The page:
Material characterisation for the modelling of the vacuum infusion process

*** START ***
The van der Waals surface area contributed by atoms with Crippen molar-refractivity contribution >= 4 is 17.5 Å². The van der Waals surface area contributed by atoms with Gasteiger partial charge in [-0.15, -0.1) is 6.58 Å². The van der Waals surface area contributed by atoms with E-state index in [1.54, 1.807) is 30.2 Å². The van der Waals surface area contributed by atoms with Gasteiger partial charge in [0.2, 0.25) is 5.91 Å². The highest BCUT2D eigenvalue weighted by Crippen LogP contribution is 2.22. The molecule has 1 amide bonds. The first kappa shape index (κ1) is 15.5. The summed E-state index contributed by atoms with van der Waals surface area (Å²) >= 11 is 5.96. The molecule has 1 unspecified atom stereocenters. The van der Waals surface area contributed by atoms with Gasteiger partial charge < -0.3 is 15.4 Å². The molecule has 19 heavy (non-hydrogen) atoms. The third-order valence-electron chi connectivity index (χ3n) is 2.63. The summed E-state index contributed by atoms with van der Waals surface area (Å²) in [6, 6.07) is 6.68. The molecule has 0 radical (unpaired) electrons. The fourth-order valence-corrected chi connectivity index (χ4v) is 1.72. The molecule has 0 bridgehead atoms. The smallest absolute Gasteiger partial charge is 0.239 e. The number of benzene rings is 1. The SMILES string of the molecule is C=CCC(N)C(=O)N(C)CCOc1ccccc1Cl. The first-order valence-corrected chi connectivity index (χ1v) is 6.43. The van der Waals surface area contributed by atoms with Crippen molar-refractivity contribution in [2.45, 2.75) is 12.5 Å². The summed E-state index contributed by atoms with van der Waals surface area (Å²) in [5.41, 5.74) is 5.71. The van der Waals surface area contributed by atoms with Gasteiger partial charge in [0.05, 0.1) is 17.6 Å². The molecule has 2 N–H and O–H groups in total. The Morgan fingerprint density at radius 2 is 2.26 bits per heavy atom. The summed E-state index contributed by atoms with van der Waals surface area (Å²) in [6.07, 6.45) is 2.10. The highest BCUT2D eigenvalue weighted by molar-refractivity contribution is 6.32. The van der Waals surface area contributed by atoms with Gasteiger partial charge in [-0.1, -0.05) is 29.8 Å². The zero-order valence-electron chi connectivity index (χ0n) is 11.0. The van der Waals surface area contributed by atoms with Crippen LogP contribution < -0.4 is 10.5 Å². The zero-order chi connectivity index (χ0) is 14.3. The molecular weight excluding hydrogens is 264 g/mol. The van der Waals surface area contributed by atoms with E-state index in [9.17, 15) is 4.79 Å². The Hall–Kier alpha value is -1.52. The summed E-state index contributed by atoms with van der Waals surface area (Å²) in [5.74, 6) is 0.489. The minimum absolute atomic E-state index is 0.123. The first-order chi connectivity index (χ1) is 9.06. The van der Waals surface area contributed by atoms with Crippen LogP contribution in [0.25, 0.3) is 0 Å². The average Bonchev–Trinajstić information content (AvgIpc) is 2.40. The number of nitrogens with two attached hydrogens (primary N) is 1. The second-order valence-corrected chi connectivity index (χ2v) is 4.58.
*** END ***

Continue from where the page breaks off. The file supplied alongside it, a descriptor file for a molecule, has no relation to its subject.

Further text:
Vacuum Infusion (VI) and Resin Transfer Moulding (RTM) are liquid composite moulding processes used in the manufacture of components from composite materials. The composite material in this case consists of a resin matrix combined with fibre reinforcement. In both moulding processes, a dry reinforcement preform is placed in the mould cavity and a liquid resin is introduced, driven by a pressure differential. Two rigid surfaces are used in RTM to create a fixed mould cavity. In contrast VI implements only one rigid surface and a flexible membrane or vacuum bag to form a non rigid cavity. The flexible cavity in VI influences and differentiates resin flow behaviour from that of RTM. Modelling resin flow enables the velocity, pressure and flow direction to be predicted. Resin flow in the RTM process is understood and modelled using Darcy’s law. However, flow in the VI process is not accurately modelled due to the added complexity introduced as a result of the flexible cavity. In the present work a novel approach was developed to investigate fluid flow in both processes. A unique experimental setup and testing procedure allowed for the direct comparison of fluid flow in RTM and VI. Identical flow parameters, conditions and preform construction were used in the assessment. The comparison isolated the effect of preform thickness variation as a differentiating factor influencing flow. From the experimentation, material behaviour was characterised and used to evaluate flow models for RTM and in particular VI. The model solutions were compared back to corresponding experiments. The pressure distribution behind the flow front, fill time and thickness behaviours were assessed. The pressure distribution / profiles behind the flow front of both VI and RTM were noted to be scalable with flow front progression. The profiles were curved in the VI experiments and linear in the RTM case. All VI models evaluated including the non accumulation based model accurately predicted the pressure distribution and consequently thickness variations in the VI tests. Fill times of the VI experiments were longer than that of the equivalent RTM tests. This behaviour is in contrast to previously interpreted fill time behaviour for the VI process based on VI models. It was also noted that the VI fill times were not only proportional to the square of the fill length, as in the RTM case, but also proportional to the square of the mass present. In addition, no significant accumulation was noted in the VI experiments.